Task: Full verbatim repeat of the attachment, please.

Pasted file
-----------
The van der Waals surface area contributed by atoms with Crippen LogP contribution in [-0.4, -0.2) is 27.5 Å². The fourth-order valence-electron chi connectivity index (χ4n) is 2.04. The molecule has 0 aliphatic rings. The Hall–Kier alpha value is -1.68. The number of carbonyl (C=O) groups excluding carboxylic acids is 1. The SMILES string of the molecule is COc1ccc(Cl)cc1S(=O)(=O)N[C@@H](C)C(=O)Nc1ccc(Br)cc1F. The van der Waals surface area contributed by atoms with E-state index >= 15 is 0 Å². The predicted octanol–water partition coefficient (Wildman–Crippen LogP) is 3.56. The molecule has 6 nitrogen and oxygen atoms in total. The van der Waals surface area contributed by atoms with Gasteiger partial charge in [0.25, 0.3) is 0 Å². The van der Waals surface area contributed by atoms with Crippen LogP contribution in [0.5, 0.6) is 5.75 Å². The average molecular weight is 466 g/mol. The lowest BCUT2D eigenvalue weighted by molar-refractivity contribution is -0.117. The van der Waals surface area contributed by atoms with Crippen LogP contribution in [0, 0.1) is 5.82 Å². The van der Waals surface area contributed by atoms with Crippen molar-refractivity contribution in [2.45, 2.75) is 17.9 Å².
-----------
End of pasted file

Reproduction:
The van der Waals surface area contributed by atoms with Crippen LogP contribution in [-0.4, -0.2) is 27.5 Å². The fourth-order valence-electron chi connectivity index (χ4n) is 2.04. The molecule has 0 aliphatic rings. The Hall–Kier alpha value is -1.68. The number of carbonyl (C=O) groups excluding carboxylic acids is 1. The SMILES string of the molecule is COc1ccc(Cl)cc1S(=O)(=O)N[C@@H](C)C(=O)Nc1ccc(Br)cc1F. The van der Waals surface area contributed by atoms with E-state index >= 15 is 0 Å². The predicted octanol–water partition coefficient (Wildman–Crippen LogP) is 3.56. The molecule has 6 nitrogen and oxygen atoms in total. The van der Waals surface area contributed by atoms with Gasteiger partial charge in [0.25, 0.3) is 0 Å². The van der Waals surface area contributed by atoms with Crippen LogP contribution in [0.5, 0.6) is 5.75 Å². The average molecular weight is 466 g/mol. The lowest BCUT2D eigenvalue weighted by molar-refractivity contribution is -0.117. The van der Waals surface area contributed by atoms with Crippen LogP contribution in [0, 0.1) is 5.82 Å². The van der Waals surface area contributed by atoms with Crippen molar-refractivity contribution in [2.45, 2.75) is 17.9 Å².